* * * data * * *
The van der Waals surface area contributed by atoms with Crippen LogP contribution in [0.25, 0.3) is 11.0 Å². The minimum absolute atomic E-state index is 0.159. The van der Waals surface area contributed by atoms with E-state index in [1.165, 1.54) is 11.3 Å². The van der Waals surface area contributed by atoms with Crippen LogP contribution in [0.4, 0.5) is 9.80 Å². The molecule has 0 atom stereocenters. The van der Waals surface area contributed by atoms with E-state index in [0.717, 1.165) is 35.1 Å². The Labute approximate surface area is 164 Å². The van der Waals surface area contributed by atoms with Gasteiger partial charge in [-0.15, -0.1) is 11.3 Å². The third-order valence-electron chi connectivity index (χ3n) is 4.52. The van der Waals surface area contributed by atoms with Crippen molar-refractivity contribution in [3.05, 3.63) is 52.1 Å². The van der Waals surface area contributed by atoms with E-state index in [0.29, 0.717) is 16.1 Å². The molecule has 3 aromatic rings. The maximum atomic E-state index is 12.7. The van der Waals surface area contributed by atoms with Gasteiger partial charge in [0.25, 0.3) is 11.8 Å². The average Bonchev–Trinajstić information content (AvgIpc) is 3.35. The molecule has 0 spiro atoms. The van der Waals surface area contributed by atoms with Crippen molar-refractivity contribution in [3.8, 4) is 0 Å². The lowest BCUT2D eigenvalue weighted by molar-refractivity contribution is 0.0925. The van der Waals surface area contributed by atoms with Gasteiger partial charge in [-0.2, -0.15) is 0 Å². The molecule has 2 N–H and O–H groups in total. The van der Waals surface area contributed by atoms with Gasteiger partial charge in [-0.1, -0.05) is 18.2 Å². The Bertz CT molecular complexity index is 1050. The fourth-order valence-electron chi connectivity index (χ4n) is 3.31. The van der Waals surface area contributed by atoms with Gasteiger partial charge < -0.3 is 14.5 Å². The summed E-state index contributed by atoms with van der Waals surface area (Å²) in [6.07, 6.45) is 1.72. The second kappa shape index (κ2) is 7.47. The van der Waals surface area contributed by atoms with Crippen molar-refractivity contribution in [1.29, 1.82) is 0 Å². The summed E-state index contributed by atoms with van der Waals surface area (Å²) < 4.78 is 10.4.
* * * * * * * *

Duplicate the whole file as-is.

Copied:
The van der Waals surface area contributed by atoms with Crippen LogP contribution in [0.25, 0.3) is 11.0 Å². The minimum absolute atomic E-state index is 0.159. The van der Waals surface area contributed by atoms with E-state index in [1.165, 1.54) is 11.3 Å². The van der Waals surface area contributed by atoms with Crippen LogP contribution in [0.4, 0.5) is 9.80 Å². The molecule has 0 atom stereocenters. The van der Waals surface area contributed by atoms with E-state index in [0.717, 1.165) is 35.1 Å². The Labute approximate surface area is 164 Å². The van der Waals surface area contributed by atoms with Gasteiger partial charge in [-0.15, -0.1) is 11.3 Å². The third-order valence-electron chi connectivity index (χ3n) is 4.52. The van der Waals surface area contributed by atoms with Crippen molar-refractivity contribution in [3.05, 3.63) is 52.1 Å². The van der Waals surface area contributed by atoms with E-state index in [0.29, 0.717) is 16.1 Å². The molecule has 3 aromatic rings. The maximum atomic E-state index is 12.7. The van der Waals surface area contributed by atoms with Gasteiger partial charge in [0.25, 0.3) is 11.8 Å². The average Bonchev–Trinajstić information content (AvgIpc) is 3.35. The molecule has 0 spiro atoms. The van der Waals surface area contributed by atoms with Crippen molar-refractivity contribution in [3.8, 4) is 0 Å². The lowest BCUT2D eigenvalue weighted by molar-refractivity contribution is 0.0925. The van der Waals surface area contributed by atoms with Gasteiger partial charge in [-0.2, -0.15) is 0 Å². The molecule has 2 N–H and O–H groups in total. The van der Waals surface area contributed by atoms with Gasteiger partial charge in [-0.1, -0.05) is 18.2 Å². The Bertz CT molecular complexity index is 1050. The fourth-order valence-electron chi connectivity index (χ4n) is 3.31. The van der Waals surface area contributed by atoms with Gasteiger partial charge < -0.3 is 14.5 Å². The summed E-state index contributed by atoms with van der Waals surface area (Å²) in [6.07, 6.45) is 1.72. The second kappa shape index (κ2) is 7.47. The van der Waals surface area contributed by atoms with Crippen molar-refractivity contribution in [1.29, 1.82) is 0 Å². The summed E-state index contributed by atoms with van der Waals surface area (Å²) < 4.78 is 10.4.